Hilary: It could be any of a whole list of things. We may be looking in the wrong place? We may not have the technology to pick up whatever is being broadcast by civilizations more advanced than us. Would we have been able to pick up radio waves in the days of Jefferson and Washington? I don't think so....
Mike: Is it also true that any advanced civilization in our corner of the universe may not be around anymore?
Hilary: That is another interesting theory. What, in the end, is the life span of an advanced civilization? Maybe these extra terrestrial intelligences got so smart that they destroyed themselves. You only need to look at ourselves to see that possibility. We have only been what one might call advanced for a matter of a century or two - and look at environmental damage, nuclear proliferation and overpopulation. Yeah, it's a distinct possibility that any life form may only be at our level of advancement for a relatively short time.
Mike: Pretty depressing when you think about it.
Hilary: I'm optimistic. The universe is a staggeringly large place and we have only scanned our galaxy really. When you think that there are as many galaxies in the observable universe as there are grains of sand on Earth - it makes you realize we have a lot of real estate to get through yet.
Mike: What's the first question you would ask the little green men?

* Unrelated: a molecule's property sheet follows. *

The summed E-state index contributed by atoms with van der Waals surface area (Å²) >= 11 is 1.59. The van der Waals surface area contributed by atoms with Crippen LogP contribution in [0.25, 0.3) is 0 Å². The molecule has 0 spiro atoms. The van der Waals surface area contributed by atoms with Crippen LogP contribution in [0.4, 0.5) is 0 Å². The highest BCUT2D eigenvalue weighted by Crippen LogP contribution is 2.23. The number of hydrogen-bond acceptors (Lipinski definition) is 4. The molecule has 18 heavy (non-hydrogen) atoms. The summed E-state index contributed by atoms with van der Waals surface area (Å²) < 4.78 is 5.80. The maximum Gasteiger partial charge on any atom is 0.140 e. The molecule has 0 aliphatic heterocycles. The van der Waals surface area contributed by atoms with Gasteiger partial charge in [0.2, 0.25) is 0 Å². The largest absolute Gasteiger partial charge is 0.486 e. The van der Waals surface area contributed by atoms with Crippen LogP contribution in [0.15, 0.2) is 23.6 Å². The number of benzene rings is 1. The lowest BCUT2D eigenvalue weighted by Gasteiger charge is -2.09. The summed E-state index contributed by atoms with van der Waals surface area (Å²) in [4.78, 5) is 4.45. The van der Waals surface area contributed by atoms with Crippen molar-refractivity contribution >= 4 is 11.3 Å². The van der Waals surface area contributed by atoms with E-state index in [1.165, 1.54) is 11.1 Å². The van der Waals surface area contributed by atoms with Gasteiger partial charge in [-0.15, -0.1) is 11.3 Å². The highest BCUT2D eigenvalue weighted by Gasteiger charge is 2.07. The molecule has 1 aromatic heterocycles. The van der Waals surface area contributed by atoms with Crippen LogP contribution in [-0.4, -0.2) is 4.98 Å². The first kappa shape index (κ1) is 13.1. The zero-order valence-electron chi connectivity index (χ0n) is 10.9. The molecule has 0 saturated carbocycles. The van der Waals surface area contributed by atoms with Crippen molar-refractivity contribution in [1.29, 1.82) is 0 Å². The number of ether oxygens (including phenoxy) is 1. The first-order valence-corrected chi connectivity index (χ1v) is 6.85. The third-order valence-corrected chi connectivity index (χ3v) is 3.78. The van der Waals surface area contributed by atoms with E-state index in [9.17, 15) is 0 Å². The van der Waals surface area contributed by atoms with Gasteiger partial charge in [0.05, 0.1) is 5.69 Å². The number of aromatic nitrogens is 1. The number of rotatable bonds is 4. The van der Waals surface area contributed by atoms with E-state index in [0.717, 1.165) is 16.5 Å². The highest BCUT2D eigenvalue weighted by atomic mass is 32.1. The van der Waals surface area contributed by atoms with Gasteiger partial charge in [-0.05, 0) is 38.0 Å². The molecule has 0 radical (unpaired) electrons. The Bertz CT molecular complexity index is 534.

Hilary: Oh, good question. Hmmm....well, I think, err, I would ask how they survived!
Mike: In what sense, do...
Hilary: I mean, I mean referring back to what we were talking about before. How did you get past the stage of being capable, technologically speaking, of destroying yourselves, something we are struggling with today. And how did you feed an ever expanding population. And how did you ultimately control that population without destroying the environment of your home planet. Just that!
Mike: Well, you cheated as I only gave you one question to ask!
Hilary: Oh, that's right I'm sorry...
Mike: Professor Hilary Twaine, it's been an entertaining and educational talk this evening. Be sure to come back and tell us if ET does phone you.
Hilary: You'll be the first to know! Thanks for having me here tonight.